As a simple example, look at the way in which profile pictures quickly adapt to respond to a cause or event. The tragic events in Paris led to Facebook offering users an app and our timelines were filled with friends’ blue, white and red faces. A little while ago 26 million Facebook profiles used a rainbow filter in honour of Pride and in support of the LGBT community. But be careful when you see a bandwagon approaching, as such profile changes can backfire, as David Cameron can testify with his recent Photoshopped poppy.
The challenge is to create receptive networks built on mutual understanding and respect. You can then establish a position as a thought leader and demonstrate your expertise and influence with regard to specific legal issues. You become an originator and sharer of associated content and supporter of fellow members.
Great, you may say, but how do I know if I am moving in the right direction if I cannot count the number of contacts as a measure?
The answer is to use a measurement tool. One of the leaders in this influence measurement field is Klout. Launched in 2008, it delivers its services via a website and app that use social media analytics to rank users according to online social influence. They analyse activity across multiple sites that include Twitter, LinkedIn, Facebook, Instagram and Google+. The Klout Score is represented by a numerical value between 1 and 100.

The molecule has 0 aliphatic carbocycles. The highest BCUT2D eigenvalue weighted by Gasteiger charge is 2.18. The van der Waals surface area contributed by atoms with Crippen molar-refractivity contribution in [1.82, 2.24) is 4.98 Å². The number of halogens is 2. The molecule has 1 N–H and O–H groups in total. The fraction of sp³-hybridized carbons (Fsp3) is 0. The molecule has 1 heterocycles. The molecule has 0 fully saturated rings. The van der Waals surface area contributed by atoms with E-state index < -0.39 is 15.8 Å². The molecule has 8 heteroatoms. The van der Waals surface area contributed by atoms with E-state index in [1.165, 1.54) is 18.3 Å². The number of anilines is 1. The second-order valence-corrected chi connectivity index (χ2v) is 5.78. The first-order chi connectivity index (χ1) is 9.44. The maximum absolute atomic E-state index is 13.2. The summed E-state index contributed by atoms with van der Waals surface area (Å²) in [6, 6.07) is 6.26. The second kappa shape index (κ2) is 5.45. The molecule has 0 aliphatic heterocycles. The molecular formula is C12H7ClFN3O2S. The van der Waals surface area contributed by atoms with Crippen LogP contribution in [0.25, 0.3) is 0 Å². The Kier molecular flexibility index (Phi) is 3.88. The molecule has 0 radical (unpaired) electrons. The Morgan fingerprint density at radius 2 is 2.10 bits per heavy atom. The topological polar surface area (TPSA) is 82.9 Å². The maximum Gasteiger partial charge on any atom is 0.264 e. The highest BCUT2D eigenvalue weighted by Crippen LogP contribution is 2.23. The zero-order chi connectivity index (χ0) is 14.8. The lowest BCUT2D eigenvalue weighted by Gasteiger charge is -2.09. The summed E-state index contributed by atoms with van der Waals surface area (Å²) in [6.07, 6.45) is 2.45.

In preparing this article, I spoke to Eddie McGraw, director of communications at Lithium Technologies, owner of Klout, and this is what he had to say on the topic of influence.
‘Influence can be a somewhat hazy term, but how we define it is the ability to drive action. That’s something we can actually quantify – how much your social activity is able to drive subsequent activity. It’s very important for both people and brands to have some gauge of who is and is not influential, so they can determine who the right people are that they should be engaging with.
‘Also, just as important as overarching influence would be subject matter influence – or what we call Topic Expertise. Kim Kardashian has 31 million followers, but that doesn’t mean people should look to her for advice on whether to invest in Apple or Google. One of the things we’ve just introduced is a way of looking not just at someone’s overall Klout Score, but at their level of expertise on a specific topic. This way you can find subject matter experts on the topics you most care about.’